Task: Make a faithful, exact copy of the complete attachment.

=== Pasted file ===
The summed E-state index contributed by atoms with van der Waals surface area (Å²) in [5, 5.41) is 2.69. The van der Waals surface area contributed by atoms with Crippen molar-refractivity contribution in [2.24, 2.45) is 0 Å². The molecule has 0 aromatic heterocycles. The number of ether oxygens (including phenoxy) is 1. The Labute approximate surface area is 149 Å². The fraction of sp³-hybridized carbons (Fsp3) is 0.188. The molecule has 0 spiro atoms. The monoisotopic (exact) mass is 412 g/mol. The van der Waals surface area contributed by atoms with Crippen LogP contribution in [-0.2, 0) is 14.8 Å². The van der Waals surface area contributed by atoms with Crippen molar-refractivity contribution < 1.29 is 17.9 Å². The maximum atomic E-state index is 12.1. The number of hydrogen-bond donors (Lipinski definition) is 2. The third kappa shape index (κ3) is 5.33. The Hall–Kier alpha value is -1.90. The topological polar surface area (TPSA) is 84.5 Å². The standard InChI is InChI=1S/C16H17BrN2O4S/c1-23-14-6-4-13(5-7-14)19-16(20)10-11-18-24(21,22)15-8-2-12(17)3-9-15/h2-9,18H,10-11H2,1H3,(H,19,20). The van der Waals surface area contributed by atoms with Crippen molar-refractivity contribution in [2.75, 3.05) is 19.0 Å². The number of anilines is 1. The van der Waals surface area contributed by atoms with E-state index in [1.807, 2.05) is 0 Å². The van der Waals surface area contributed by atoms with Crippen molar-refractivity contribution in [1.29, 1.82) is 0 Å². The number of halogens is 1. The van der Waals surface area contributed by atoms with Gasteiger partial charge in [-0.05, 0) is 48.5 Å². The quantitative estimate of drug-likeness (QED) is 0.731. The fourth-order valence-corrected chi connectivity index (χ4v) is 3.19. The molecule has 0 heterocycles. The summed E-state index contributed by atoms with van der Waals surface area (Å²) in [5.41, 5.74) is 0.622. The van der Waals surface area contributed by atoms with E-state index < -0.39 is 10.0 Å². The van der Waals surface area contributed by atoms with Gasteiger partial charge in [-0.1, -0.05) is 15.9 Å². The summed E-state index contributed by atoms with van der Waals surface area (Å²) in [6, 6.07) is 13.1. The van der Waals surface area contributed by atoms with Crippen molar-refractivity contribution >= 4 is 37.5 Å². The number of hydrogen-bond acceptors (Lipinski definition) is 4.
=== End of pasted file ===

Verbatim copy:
The summed E-state index contributed by atoms with van der Waals surface area (Å²) in [5, 5.41) is 2.69. The van der Waals surface area contributed by atoms with Crippen molar-refractivity contribution in [2.24, 2.45) is 0 Å². The molecule has 0 aromatic heterocycles. The number of ether oxygens (including phenoxy) is 1. The Labute approximate surface area is 149 Å². The fraction of sp³-hybridized carbons (Fsp3) is 0.188. The molecule has 0 spiro atoms. The monoisotopic (exact) mass is 412 g/mol. The van der Waals surface area contributed by atoms with Crippen LogP contribution in [-0.2, 0) is 14.8 Å². The van der Waals surface area contributed by atoms with Crippen molar-refractivity contribution < 1.29 is 17.9 Å². The maximum atomic E-state index is 12.1. The number of hydrogen-bond donors (Lipinski definition) is 2. The third kappa shape index (κ3) is 5.33. The Hall–Kier alpha value is -1.90. The topological polar surface area (TPSA) is 84.5 Å². The standard InChI is InChI=1S/C16H17BrN2O4S/c1-23-14-6-4-13(5-7-14)19-16(20)10-11-18-24(21,22)15-8-2-12(17)3-9-15/h2-9,18H,10-11H2,1H3,(H,19,20). The van der Waals surface area contributed by atoms with Crippen molar-refractivity contribution in [2.75, 3.05) is 19.0 Å². The number of anilines is 1. The van der Waals surface area contributed by atoms with E-state index in [1.807, 2.05) is 0 Å². The van der Waals surface area contributed by atoms with Crippen molar-refractivity contribution in [1.29, 1.82) is 0 Å². The number of halogens is 1. The van der Waals surface area contributed by atoms with Gasteiger partial charge in [-0.05, 0) is 48.5 Å². The quantitative estimate of drug-likeness (QED) is 0.731. The fourth-order valence-corrected chi connectivity index (χ4v) is 3.19. The molecule has 0 heterocycles. The summed E-state index contributed by atoms with van der Waals surface area (Å²) in [5.41, 5.74) is 0.622. The van der Waals surface area contributed by atoms with E-state index < -0.39 is 10.0 Å². The van der Waals surface area contributed by atoms with Gasteiger partial charge in [-0.1, -0.05) is 15.9 Å². The summed E-state index contributed by atoms with van der Waals surface area (Å²) in [6, 6.07) is 13.1. The van der Waals surface area contributed by atoms with Crippen molar-refractivity contribution >= 4 is 37.5 Å². The number of hydrogen-bond acceptors (Lipinski definition) is 4.